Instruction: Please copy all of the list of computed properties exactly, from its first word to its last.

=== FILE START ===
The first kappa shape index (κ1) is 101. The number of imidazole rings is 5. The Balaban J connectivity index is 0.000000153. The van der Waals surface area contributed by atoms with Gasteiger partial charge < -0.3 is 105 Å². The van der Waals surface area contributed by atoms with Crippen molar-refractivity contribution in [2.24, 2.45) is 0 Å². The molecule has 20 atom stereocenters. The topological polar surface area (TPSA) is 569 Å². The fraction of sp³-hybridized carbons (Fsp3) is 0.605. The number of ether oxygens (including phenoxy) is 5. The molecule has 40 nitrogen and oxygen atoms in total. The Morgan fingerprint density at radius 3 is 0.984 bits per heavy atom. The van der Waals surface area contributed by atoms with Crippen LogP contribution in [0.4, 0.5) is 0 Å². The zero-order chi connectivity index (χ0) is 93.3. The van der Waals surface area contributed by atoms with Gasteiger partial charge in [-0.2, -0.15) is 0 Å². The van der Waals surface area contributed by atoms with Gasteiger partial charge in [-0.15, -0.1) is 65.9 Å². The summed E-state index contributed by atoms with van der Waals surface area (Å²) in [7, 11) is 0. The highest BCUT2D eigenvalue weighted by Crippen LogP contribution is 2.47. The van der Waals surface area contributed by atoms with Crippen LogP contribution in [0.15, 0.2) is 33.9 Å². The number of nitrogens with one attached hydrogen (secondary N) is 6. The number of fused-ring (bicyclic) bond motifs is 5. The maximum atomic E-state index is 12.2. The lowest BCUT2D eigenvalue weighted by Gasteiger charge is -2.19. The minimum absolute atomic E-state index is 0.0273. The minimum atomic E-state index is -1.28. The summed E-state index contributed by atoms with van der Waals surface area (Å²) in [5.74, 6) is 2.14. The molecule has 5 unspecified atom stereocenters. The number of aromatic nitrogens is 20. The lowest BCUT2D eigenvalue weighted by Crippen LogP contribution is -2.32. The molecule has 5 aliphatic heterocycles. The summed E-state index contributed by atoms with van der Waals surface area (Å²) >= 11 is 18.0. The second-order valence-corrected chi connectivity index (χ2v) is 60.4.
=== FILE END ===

The first kappa shape index (κ1) is 101. The number of imidazole rings is 5. The Balaban J connectivity index is 0.000000153. The van der Waals surface area contributed by atoms with Gasteiger partial charge < -0.3 is 105 Å². The van der Waals surface area contributed by atoms with Crippen molar-refractivity contribution in [2.24, 2.45) is 0 Å². The molecule has 20 atom stereocenters. The topological polar surface area (TPSA) is 569 Å². The fraction of sp³-hybridized carbons (Fsp3) is 0.605. The number of ether oxygens (including phenoxy) is 5. The molecule has 40 nitrogen and oxygen atoms in total. The Morgan fingerprint density at radius 3 is 0.984 bits per heavy atom. The van der Waals surface area contributed by atoms with Crippen LogP contribution in [0.4, 0.5) is 0 Å². The zero-order chi connectivity index (χ0) is 93.3. The van der Waals surface area contributed by atoms with Gasteiger partial charge in [-0.2, -0.15) is 0 Å². The van der Waals surface area contributed by atoms with Gasteiger partial charge in [-0.15, -0.1) is 65.9 Å². The summed E-state index contributed by atoms with van der Waals surface area (Å²) in [7, 11) is 0. The highest BCUT2D eigenvalue weighted by Crippen LogP contribution is 2.47. The van der Waals surface area contributed by atoms with Crippen LogP contribution in [0.15, 0.2) is 33.9 Å². The number of nitrogens with one attached hydrogen (secondary N) is 6. The number of fused-ring (bicyclic) bond motifs is 5. The maximum atomic E-state index is 12.2. The lowest BCUT2D eigenvalue weighted by Gasteiger charge is -2.19. The minimum absolute atomic E-state index is 0.0273. The minimum atomic E-state index is -1.28. The summed E-state index contributed by atoms with van der Waals surface area (Å²) in [5.74, 6) is 2.14. The molecule has 5 unspecified atom stereocenters. The number of aromatic nitrogens is 20. The lowest BCUT2D eigenvalue weighted by Crippen LogP contribution is -2.32. The molecule has 5 aliphatic heterocycles. The summed E-state index contributed by atoms with van der Waals surface area (Å²) >= 11 is 18.0. The second-order valence-corrected chi connectivity index (χ2v) is 60.4.